Bergman spears the pretensions and insecurities of feckless lovers with wit and elegance in his turn-of-the-twentieth-century-set romantic comedy.
Ingmar Bergman changed my life. When I saw 'Smiles of a Summer Night' on October 31, 1957, at the Birmingham (UK) Film Society, my concept of cinema altered forever. An ardent film enthusiast... I found in Bergman’s film aspects of cinema I’d never experienced before – emotion, truth, pain, lust – all presented in the most elegant of wrappings.
Fredrik Egerman (Gunnar Björnstrand) fancies himself a contented man. Married for the second time, this time to the much younger Anne (Ulla Jacobsson), he consoles himself, while patiently waiting for their union to be consummated at her will, by maintaining ties to his former mistress, stage actress, Desiree (Eva Dahlbeck). When he inadvertently whispers Desiree’s name in a sleepy embrace with Anne, his indiscretion sets off a chain of events that culminate in a weekend country party orchestrated by the astute Desiree.
After directing some fifteen films that had received mostly local acclaim in Sweden and parts of Europe, Bergman consolidated his reputation as director abroad with his 1955 comedy, Smiles of a Summer Night, finding enthusiastic favour with international audiences still reeling from their discovery of 1953’s Summer with Monika. In a less dramatic register than that key film in Bergman’s filmography, Smiles of a Summer Night wears its themes lightly, although evidence of Bergman’s trademark existential angst does get a run for its money in the character of Fredrik’s son, Henrik, the anguished would-be theologian negotiating a crisis of faith while in hot pursuit of his father’s comely maid, Petra (Harriet Andersson) and as he secretly nurtures an attachment to his (very young) step-mother. The film proved too irresistible an inspiration for Woody Allen – among others – whose hilarious 1982 film, A Midsummer Night’s Sex Comedy, was freely inspired by Bergman’s charming romantic comedy.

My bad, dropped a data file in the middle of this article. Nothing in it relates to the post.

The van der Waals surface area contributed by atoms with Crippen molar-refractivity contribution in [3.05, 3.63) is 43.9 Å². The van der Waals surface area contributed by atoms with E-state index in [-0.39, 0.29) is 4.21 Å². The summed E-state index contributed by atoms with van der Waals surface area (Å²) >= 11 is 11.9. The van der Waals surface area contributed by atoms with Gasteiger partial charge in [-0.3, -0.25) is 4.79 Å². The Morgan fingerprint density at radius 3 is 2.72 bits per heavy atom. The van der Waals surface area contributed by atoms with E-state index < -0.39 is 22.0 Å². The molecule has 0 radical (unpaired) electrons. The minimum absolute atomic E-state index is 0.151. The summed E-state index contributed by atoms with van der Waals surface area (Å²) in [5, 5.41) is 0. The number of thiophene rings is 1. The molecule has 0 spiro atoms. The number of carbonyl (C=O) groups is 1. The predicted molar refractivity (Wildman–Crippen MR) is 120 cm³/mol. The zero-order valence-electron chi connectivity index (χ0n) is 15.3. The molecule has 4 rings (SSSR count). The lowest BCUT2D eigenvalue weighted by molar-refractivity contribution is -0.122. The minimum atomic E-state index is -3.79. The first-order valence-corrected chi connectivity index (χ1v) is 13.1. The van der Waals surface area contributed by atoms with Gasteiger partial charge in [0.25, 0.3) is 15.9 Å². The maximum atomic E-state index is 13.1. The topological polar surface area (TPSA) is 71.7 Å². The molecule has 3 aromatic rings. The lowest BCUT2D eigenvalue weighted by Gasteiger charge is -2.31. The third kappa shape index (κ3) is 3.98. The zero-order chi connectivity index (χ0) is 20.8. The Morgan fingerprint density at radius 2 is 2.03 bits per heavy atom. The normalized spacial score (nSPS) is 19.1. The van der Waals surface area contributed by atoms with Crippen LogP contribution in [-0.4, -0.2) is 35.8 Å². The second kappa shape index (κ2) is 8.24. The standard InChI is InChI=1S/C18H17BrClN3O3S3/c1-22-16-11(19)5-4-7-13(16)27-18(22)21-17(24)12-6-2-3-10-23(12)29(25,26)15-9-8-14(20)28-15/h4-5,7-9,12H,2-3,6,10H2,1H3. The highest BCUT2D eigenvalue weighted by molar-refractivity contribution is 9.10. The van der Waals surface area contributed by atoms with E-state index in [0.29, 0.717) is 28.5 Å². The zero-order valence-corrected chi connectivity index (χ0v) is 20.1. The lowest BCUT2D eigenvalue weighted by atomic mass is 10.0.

– Roberta Ciabarra; Curator, Film
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Mild themes, Mild sexual references
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